We can be reasonably certain that we’ll have more volatility as the bliss of the 11-year bull-run gets eradicated. The good news is that the market-valuation-machine is functioning again. As far as COVID-19 is concerned, we believe it will still get worse before it improves. Infection forecasts suggest that it will be between 10 and 14 weeks before we see peak infection, which would take us to mid-year.

In addition, South Africa still needs to face the possibility of the Moody’s downgrade guillotine in just two weeks’ time, on 27 March 2020, so we expect some heighted nervousness in the local markets relative to their global counterparts.


In turbulent times such as these, the most important thing is not to overreact or allow fear to override your investment strategy. This is when you risk making the wrong decision at the wrong time.

Selling out of equity after a 25% market decline means locking in your losses, and missing out on the potential to participate in any recovery. Additionally, history shows us that markets do recover. In this instance, the timing of a turnaround is a matter of waiting for the Coronavirus to stabilise. This will happen. After which we expect markets to rebound.

Careful risk management lies at the heart of our investment philosophy, and situations like these are exactly why we follow a disciplined cash flow process, managing each client’s portfolio and asset mix according to their individual cash flow requirements. As our clients approach and enter their retirement, our advisors work hard to ensure that between two and six years’ living expenses or cash requirements are invested in stable, low-volatility assets, protecting you and your portfolio against exactly these types of events and risks.

Longer-term assets that can remain invested for six or more years, are then invested in more growth-orientated assets such as equities. Consequently protecting the long-term purchasing power of your wealth against inflation.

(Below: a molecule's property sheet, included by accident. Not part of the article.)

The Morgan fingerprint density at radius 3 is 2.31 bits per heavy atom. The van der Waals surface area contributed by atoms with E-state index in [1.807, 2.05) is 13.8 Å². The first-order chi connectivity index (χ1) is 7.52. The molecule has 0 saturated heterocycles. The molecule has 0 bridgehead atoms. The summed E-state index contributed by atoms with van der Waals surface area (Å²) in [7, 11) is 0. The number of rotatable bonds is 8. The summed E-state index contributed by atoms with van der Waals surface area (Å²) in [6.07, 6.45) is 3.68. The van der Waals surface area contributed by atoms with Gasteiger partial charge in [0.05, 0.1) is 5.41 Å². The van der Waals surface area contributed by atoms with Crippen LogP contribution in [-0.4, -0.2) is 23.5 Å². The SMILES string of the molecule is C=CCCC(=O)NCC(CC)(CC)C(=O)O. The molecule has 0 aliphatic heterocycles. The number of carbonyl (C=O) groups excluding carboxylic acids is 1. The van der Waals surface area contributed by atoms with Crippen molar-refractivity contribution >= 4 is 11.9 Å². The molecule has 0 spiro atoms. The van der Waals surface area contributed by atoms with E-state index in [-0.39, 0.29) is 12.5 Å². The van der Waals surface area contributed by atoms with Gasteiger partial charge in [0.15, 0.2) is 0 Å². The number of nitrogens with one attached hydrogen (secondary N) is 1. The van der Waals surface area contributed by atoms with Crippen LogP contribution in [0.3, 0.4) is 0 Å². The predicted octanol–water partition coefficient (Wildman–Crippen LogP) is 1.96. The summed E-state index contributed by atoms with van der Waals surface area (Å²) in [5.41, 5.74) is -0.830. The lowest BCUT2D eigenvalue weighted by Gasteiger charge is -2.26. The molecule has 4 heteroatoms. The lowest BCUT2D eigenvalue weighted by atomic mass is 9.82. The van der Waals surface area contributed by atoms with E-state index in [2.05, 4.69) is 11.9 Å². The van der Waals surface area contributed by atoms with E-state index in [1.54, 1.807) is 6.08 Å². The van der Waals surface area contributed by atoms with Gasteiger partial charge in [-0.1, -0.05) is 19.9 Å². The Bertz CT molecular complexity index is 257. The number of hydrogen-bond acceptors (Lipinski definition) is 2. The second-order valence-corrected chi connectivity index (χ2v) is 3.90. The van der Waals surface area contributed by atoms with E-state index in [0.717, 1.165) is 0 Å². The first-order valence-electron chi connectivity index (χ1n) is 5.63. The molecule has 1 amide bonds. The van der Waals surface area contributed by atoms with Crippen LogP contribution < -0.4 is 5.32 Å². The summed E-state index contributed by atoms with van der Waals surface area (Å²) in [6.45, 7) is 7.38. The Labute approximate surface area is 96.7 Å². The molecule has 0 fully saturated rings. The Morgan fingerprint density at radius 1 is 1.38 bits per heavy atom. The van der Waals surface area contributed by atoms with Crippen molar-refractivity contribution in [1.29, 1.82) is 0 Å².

This strategy means that none of our clients should feel the need to become forced sellers in a poor market. In a significant equity market sell-off, you can rely on the more stable asset classes in your portfolio, which are deliberately increased closer to planned cash flow requirements. Our approach affords you the ability to wait for the growth portion of your investment to recover, and get back into the money, before you need to dip in and top up the stable asset component of your portfolio, thus safeguarding the value of your wealth.

It is important to remember, that even after a long sell-off, the cycle typically turns within a few years. Citadel has been focused on de-risking portfolios for some time. We have increased the stable and prudent portion the portfolio over the past two years, whilst adding alternatives and protected equity to the growth portfolio. This together with positioning the overall portfolio for currency weakness. You can rest assured that your wealth is currently very well-positioned. We have fitted many shock absorbers to ensure protection of your assets for any tough times ahead.

Written by Citadel Asset Management